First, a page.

I don’t care for the crunch of sand between my teeth. But all this time I’ve thought of the ocean as one of the great natural cleansing substances, unless you’re taking a dip off the shore of Tijuana, under the Brooklyn Bridge, or around a BP drill site. I will never begrudge another mother’s pleas for ease and a nonsunburnt bot. And I love Lyn’s writing, and I’d love to share a bottle of wine with her, and I love how different her point of view is. But as for me, I’ll take the surf with my turf, cuz I yam what I yam.

The Beach, #1: The Carrot Suit is Dead. Long Live the Carrot Suit!

Back in the days when he was a pliable twenty-month-old pawn to my fashion sense.

We just arrived home from three days at the beach with Grandma, Uncle Marty, and Aunt Alicia’s small tribe of nearly-grownups. I’d assumed I would toss together a few sun-kissed pictures for the blog, but on Day #1, all three USB ports on the netbook failed in an unspectacular but effective way. So I figured I’d be able to throw together a few salty words. But on Days #1, #2, and #3, naptime failed in a really spectacular fashion, and crashed that hope like a surfer whose luck just ran out.

I was also unable to crank up the Cuteness Factor as high as I’d planned, due to opinions like,after Gbot’s dramatic pronouncement, “BRRR! I’m COOLLLD,” accompanied by theatrical hugging of self and shivering: “NOOOO! I don’t want to wear my bear suit! I don’t want to be a bear!”

But I continued to snap it on Gbot’s wiggling body–it fit perfectly this year, and it was so warm and snuggly and CUTE.

Me: “Okay, Bug–it’s not a bear suit. It’s a carrot suit!” (It’s all I could think of. We’d been romping on the beach since daybreak. Naptime was two hours past due.)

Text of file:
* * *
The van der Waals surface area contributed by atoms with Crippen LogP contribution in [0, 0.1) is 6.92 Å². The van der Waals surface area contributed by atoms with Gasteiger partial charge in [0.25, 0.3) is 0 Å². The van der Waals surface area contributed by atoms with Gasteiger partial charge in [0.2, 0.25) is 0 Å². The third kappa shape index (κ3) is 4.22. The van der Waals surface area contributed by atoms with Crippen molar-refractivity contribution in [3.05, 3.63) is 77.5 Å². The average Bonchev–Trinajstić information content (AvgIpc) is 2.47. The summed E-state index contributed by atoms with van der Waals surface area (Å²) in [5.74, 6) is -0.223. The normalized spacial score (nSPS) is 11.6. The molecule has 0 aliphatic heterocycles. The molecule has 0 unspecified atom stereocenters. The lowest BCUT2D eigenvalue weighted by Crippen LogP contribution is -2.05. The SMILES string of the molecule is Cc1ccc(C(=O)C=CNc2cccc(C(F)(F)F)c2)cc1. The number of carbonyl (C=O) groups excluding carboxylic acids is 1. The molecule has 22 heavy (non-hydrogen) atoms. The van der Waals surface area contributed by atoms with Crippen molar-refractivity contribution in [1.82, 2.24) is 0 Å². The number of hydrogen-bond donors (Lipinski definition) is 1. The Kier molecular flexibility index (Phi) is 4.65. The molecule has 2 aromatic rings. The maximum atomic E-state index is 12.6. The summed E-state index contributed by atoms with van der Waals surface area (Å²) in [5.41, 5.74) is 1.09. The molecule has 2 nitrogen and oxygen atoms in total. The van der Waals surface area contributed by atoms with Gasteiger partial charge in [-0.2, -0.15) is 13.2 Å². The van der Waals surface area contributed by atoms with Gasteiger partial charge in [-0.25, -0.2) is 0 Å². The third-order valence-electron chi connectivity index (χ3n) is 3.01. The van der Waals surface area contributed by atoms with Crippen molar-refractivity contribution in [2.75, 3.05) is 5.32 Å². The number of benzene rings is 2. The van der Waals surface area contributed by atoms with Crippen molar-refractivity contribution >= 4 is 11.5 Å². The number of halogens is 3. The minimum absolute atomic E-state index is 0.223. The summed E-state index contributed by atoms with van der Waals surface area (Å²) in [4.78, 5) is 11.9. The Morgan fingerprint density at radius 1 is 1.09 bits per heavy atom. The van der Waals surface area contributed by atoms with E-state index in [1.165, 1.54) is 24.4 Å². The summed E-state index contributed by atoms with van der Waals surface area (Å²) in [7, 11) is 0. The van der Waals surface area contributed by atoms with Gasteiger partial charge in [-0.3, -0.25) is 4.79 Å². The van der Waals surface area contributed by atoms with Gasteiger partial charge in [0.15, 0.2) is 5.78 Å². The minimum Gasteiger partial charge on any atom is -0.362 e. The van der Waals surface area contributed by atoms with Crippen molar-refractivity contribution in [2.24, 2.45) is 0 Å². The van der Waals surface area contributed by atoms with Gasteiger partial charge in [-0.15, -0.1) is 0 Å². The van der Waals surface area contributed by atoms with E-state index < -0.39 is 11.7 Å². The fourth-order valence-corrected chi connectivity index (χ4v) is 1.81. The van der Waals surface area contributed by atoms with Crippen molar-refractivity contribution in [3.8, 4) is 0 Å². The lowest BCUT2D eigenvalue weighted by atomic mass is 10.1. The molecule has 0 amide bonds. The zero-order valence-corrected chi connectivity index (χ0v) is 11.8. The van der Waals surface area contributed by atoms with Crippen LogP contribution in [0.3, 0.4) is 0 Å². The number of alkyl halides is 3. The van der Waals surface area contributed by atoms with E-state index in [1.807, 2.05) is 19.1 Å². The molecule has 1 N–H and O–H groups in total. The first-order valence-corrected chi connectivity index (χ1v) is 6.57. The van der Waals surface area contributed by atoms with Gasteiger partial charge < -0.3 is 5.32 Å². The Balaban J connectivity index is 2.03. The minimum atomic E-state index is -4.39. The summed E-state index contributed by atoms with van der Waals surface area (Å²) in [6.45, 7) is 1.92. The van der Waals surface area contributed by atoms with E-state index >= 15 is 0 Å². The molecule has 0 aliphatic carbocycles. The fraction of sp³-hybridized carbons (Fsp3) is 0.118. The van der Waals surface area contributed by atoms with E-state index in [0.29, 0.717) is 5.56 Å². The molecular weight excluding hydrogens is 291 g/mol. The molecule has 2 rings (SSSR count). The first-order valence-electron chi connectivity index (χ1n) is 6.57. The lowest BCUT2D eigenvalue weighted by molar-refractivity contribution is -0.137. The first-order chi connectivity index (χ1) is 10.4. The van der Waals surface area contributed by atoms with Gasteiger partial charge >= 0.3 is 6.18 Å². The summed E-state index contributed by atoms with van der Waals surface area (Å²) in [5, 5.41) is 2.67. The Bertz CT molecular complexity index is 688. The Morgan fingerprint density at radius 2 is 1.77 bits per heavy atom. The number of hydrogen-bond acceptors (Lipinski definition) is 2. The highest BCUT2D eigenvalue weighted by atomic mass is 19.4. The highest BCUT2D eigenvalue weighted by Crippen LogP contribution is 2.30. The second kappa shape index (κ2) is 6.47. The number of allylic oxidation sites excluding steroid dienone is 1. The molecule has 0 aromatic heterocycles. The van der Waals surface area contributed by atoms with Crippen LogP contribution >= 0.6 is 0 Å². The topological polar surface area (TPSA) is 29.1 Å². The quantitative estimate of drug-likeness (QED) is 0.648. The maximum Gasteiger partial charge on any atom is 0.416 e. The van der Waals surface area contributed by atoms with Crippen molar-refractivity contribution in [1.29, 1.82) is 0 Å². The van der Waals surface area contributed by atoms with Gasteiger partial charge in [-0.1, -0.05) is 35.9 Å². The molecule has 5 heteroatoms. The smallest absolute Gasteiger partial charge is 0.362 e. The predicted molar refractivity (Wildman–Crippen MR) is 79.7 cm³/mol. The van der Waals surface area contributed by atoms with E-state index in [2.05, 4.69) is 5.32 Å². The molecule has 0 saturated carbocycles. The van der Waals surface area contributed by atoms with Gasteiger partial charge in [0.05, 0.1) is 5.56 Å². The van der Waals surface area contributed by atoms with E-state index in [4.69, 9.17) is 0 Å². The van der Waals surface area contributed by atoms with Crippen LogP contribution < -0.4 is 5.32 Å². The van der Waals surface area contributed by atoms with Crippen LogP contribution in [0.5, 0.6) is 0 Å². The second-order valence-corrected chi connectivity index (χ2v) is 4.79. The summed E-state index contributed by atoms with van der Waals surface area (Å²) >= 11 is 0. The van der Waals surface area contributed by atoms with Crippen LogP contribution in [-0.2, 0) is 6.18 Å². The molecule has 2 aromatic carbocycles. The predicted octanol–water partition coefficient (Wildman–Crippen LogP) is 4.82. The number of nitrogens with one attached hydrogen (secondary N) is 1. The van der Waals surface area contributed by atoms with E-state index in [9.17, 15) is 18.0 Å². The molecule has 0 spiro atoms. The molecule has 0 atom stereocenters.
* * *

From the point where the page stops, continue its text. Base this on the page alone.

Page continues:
“A carrot suit? I don’t want to wear my carrot suit!”

Followed by much pushing of hood and wrenching of snaps and flailing of arms.

The carrot suit, barely worn, is dead. Fortunately, I have a friend who is due in September. A boy.

Long live the carrot suit.

 

Texting at the Wheel is Nothing Compared to This

image from livingthetravelchannel.wordpress.com

On this, the fifth day of my mother’s visit, she awoke from a dream about her grandchildren. Now, Nanny is known for her vivid and amusing dreams (see Passengers in Zone 4, Please Board While Doing the Charleston) which take reality and give them a Coen brother’s twist. So this morning, after five days of nonstop bots–swimming, Stomach Center, more swimming, library craft hour, watching the bots while their mother went to traffic court (er…more on that later), water fights at Grandma’s, trying (in vain) to get my camera to work again after Mbot’s last photo shoot (it was ancient, it was time for it to die), etc., etc.–she told me the dream she’d had moments before waking.

She was driving, in a car on an interstate. The interstate was deserted except for a lone police car cruising in the opposite direction. Gbot was sitting on her lap.

Steering.

Suddenly a tollbooth appeared up ahead, resenting the imminent need to drive straight and decelerate. She decided it was time to take control. She awoke from the dream as she was trying, in vain, to pry his plump wee fingers from the wheel.

That pretty much sums up our week. We’ve taken the scenic route, but the bots have sped right by all the rest stops.

And now we’re off to the dinosaur museum. I’m going to drive. At least literally. Figuratively, I think we all know who’s at the wheel.